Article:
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Travel report

Melissa's Niigata travel report


On a typically brisk winter morning in Niigata, I started off on my journey to Murakami. Although I’ve driven along Murakami’s seaside in the summer, this was my first time to sightsee there in the winter.

First on my list was the former Wakabayashi family residence, which used to be the house of a middle class samurai. The house is said to have been built before 1800, and is considered to be an important national asset. While walking through the house, I realized how tough people long ago were; even though the house was that of a middle class samurai, it was awfully small for the number of people that used to live there, and the temperature inside the house varied little from that of outside. It was really interesting to see such an old Japanese house and discover how much has changed and how much still remains the same in Japan.

Next to the Wakabayashi family house is the Oshagiri Kaikan (Murakami Folk Museum). “Oshagiri” is a float used in Murakami’s summer festival in the Murakami dialect. Each area of the city has its own float, and from the pictures and stories I’ve heard, this is a huge, must-see event. I’m looking forward to seeing it first-hand myself.

People in Murakami are very proud of their traditions and culture, and are more than happy to tell you all about them. They love to talk about Murakami specialties, such as salmon, Murakami tea, and Tsuishu lacquerware. North of Murakami lies a river from which salmon are taken around October/November. People then clean the salmon and then hang them out to dry. The winter weather and cold, dry wind in Murakami helps dry out the salmon, giving it an absolutely superb taste. Tea grown in Murakami is famous for its low tannin levels thanks to Niigata’s long winters, which give it a bit of a sweet taste compared to green tea from other regions in Japan. It used to be considered a very high-class tea and is still popular within Japan. Tsuishu lacquerware is one of Murakami’s most famous crafts and was actually started by samurai from Murakami. Its red coloring, which is used by only three other places in all of Japan, its intricate carving, and the luster of its red color that comes out the more that it is used is quite renowned. All of these specialties can be bought in and around Murakami.

Murakami is also known for its peculiar city layout. Murakami was a castle town, which accounts for its narrow, winding streets (making it harder for an enemy to attack) and traditional--and nowadays rare--housing layout. Coming from an architecturally rich city, I found walking around and enjoying the old buildings and city layout very enjoyable.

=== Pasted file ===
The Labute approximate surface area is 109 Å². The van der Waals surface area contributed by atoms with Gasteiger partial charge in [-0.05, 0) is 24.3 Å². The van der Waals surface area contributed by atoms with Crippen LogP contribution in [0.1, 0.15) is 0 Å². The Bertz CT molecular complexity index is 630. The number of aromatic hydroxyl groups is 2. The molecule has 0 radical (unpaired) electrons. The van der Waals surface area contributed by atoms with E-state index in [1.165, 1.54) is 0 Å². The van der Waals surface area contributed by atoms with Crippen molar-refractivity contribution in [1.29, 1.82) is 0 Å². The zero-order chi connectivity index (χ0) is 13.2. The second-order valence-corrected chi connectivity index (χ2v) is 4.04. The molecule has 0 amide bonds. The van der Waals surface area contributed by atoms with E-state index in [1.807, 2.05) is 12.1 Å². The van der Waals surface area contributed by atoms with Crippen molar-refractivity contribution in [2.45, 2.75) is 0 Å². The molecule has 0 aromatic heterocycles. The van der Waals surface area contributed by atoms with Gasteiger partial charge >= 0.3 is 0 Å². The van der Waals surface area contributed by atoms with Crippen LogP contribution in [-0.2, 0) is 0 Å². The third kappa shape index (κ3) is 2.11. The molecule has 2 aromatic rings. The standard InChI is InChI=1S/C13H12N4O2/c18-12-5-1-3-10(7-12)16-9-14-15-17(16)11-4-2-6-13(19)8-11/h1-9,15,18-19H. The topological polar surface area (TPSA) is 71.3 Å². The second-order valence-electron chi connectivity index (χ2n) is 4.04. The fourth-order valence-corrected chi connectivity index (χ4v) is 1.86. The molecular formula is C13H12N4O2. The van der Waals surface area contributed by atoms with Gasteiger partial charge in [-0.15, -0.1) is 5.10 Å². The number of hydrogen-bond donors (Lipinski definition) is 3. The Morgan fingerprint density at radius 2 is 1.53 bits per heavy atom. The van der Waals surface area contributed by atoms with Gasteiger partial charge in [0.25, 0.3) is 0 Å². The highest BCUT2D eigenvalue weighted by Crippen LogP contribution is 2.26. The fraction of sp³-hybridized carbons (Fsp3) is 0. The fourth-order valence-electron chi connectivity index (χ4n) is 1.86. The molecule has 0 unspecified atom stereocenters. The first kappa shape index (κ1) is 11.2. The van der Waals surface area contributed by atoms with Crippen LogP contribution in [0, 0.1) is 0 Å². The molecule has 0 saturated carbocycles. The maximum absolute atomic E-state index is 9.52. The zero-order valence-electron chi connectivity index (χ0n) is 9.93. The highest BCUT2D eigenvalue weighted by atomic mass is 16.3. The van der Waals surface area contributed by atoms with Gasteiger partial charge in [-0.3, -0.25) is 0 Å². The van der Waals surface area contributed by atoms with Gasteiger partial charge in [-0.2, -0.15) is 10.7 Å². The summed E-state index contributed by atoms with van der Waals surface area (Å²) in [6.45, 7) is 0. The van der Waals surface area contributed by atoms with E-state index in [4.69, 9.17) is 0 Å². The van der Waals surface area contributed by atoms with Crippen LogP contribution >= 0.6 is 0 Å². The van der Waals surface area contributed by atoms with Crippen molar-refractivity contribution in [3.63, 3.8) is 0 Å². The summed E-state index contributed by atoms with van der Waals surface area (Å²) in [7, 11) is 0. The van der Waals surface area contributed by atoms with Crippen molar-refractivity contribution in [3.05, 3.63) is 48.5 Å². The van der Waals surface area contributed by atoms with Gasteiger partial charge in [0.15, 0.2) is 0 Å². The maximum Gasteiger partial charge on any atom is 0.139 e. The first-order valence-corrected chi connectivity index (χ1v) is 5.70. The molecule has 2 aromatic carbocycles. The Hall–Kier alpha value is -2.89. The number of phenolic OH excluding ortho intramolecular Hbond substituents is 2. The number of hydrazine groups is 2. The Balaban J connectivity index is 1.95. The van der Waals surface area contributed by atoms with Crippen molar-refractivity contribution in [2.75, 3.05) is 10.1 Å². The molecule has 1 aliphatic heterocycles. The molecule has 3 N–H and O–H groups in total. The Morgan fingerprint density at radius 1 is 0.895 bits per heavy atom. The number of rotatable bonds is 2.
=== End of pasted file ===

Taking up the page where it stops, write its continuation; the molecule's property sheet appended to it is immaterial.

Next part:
After walking around sightseeing all day I needed a rest, so my next stop was Murakami’s famous Senami Hot Springs (onsen) area. The Senami onsen area is well known for being next to the Japan Sea, allowing visitors to view the sunset from the outdoor baths. I stopped at “Shiomiso”, which is one of the nicer onsen I’ve visited. In the lobby there’s actually a chart telling you when the sunset is that day and the current outside temperature. The water used is 100% onsen water, and for me the water temperature was just right. The best part of all is that if you don’t have a car, they run a shuttle service between Shiomiso and Murakami Station.

Although it was a bit cold, the warm hospitality of the people of Murakami, with their offerings of tea and friendly conversation, and my trip to Senami onsen area warmed me right up. These people have a deep pride in their city and their city’s history, and I felt a connection with them instantly. On my train ride home, I was left feeling very content and felt that I understood a little more about Japan than I did that morning.


About forty minutes by train from Niigata Station lies the city of Shibata. Once a castle town, Shibata has developed its own unique and varied culture. The following is just a sample of the wonderful sights and products that Shibata has to offer.
One of the city’s main attractions is Shibata Castle. Although the original castle was destroyed, a turret and the main gate have been reconstructed and two more turrets are currently being rebuilt. While most turrets have two shachi, mythical ocean fish, located on top of their roofs, one of the turrets currently under construction has three and is considered very rare. Surrounding the moat are cherry blossom trees, and it is a perfect spot for cherry blossom viewing in the spring and viewing the changing leaves in autumn. Although I couldn’t go inside the castle this time due to construction, which will be completed in March of 2004, I did make a day-trip to visit the castle this past summer, and I had great time hanging out with my friends there and exploring the area.